Prognostic model construction and statistical analysis

We analyzed the relationship between lncRNAs and the OS of CRC patients in the training set. Univariable Cox regression analysis was performed to screen for CRC-specific lncRNAs associated with OS (P < 0.05). These seed lncRNAs were employed to further select a prognosis-associated predictive model by multivariable Cox regression analysis. According to robust likelihood-based survival analysis, a series of predictive models were performed by the R package Rbsurv. The candidate predictive models constructed by the multiple prognosis-related lncRNAs were strictly selected by Akaike information criteria. Finally, the ideal predictive model with the minimum Akaike information criteria value was determined.

Risk score model establishment and validation

The risk score model of prognosis-associated lncRNAs was established by multivariable Cox regression analysis and weighted by the regression coefficients. In the training set, the risk score of each patient was calculated by the risk score formula. Patients were subsequently divided into low-risk and high-risk score groups based on the median risk score. The receiver operating characteristic curve was obtained by R with the survival receiver operating characteristic (ROC) package (version 1.0.3) to predict OS at 1, 3, and 5 years. The optimal cutoff point was selected by the maximum specificity and sensitivity. Survival differences between the low-risk and high-risk groups were assessed by Kaplan-Meier curves and log-rank tests. Furthermore, the risk score model was validated in the testing set and TCGA set. The prognostic performance of the risk score model was measured by a time-dependent ROC curve. Multivariable Cox proportional hazards regression was performed to evaluate the independence of these nine CRC-specific lncRNAs. Stratification analysis of common clinical characteristics, such as tumor stage and patient sex, was conducted by R with the survival ROC package. Overall statistical analyses were performed by R language (Version 3.4.3).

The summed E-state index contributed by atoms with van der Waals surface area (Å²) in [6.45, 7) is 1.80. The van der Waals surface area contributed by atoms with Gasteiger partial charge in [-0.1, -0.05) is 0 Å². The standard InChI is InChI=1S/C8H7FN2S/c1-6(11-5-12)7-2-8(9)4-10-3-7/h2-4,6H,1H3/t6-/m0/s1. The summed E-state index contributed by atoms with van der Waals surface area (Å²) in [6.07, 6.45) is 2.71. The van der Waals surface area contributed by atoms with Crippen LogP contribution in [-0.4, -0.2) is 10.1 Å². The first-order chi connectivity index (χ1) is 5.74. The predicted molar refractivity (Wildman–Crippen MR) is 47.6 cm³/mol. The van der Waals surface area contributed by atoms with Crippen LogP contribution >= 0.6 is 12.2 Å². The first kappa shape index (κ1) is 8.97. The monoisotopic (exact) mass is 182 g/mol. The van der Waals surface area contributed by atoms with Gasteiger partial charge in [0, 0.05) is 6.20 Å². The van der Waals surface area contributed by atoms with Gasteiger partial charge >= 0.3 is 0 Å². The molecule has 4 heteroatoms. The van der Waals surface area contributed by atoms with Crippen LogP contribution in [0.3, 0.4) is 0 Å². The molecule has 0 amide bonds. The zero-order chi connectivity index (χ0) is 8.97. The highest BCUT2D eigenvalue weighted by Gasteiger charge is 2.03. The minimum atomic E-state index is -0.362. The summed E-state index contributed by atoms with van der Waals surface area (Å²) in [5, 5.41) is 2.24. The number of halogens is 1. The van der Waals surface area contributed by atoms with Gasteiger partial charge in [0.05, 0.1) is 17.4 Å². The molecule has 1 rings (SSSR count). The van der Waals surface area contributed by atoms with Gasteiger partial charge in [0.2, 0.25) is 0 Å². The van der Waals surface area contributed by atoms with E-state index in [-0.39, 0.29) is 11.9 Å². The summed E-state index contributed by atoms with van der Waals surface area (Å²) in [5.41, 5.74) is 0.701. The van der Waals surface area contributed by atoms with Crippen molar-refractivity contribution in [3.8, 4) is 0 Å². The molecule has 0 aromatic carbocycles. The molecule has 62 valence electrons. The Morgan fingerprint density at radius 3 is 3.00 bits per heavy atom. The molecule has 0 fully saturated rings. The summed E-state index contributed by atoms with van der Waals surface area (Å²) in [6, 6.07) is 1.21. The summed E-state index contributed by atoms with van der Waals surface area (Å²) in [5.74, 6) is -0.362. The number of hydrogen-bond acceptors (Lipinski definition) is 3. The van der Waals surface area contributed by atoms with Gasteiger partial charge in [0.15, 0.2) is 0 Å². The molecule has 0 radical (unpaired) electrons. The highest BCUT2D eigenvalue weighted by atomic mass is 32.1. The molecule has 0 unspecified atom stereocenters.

Bioinformatic analysis of lncRNA target genes and pathways

The correlation networks between prognostic lncRNAs and potential target genes were investigated by the Spearman’s rank-correlation test. Moreover, gene ontology (GO) and Kyoto Encyclopedia of Genes and Genomes (KEGG) pathway enrichment were employed to analyze the biological processes of target genes and pathways by Cluster Profiler. The enriched functional annotations of GO terms and KEGG pathways were considered to be significant when the P value was less than 0.05.

RESULTS
CRC patients in the training set, testing set, and TCGA set

A total of 349 patients from TCGA database were included and analyzed in this study; the patients were randomly divided into a training set (n = 175) and testing set (n = 174). A total of 5152 LncRNAs were identified from 349 patients in TCGA database. Among these acquired lncRNAs, 2149 had a mean Fragments Per Kilobase of transcript per Million mapped reads of > 0.1. The baseline demographic and clinical characteristics of the two groups did significantly differ (P > 0.05). These features are summarized in Supplementary Table 1.

LncRNAs associated with the OS of CRC patients in the training set

A total of 104 prognosis-associated lncRNAs of CRC were identified by univariable Cox regression analysis. The combination of nine lncRNAs was selected from these 104 LncRNAs by robust likelihood-based survival analysis (Table 1). Interestingly, all nine CRC-specific lncRNAs showed positive regression coefficients, indicating that these lncRNAs were associated with a high risk of mortality in CRC.

Table 1 Characteristics of the study population in the train set and validation set.
Characteristics
Train set, n = 175
Test set, n = 174
Entire set, n = 349
Age, mean ± SD65.38 ± 13.2565.29 ± 13.1265.33 ± 13.19
Sex, male/female94/8193/81187/162
Clinical stage, I/II/III/IV31/64/55/2534/75/50/1565/139/105/40
Status, deceased/alive23/15215/15938/311
Construction of lncRNAs and calculation of risk score in training set

Based on nine identified prognostic lncRNAs, we designed a risk prediction formula and calculated the risk score for each patient in the training set to facilitate the application of these lncRNAs in clinical practice. The 175 CRC patients in the training set were classified into a high-risk group (n = 87) and a low-risk group (n = 88) with differential survival outcome based on the median value of the risk score (5.38), as the optimal cut-off point. Clearly, patients in the low-risk group showed a better outcome than those in the high-risk group by Kaplan-Meier analysis (P = 0.001; Figure 1A).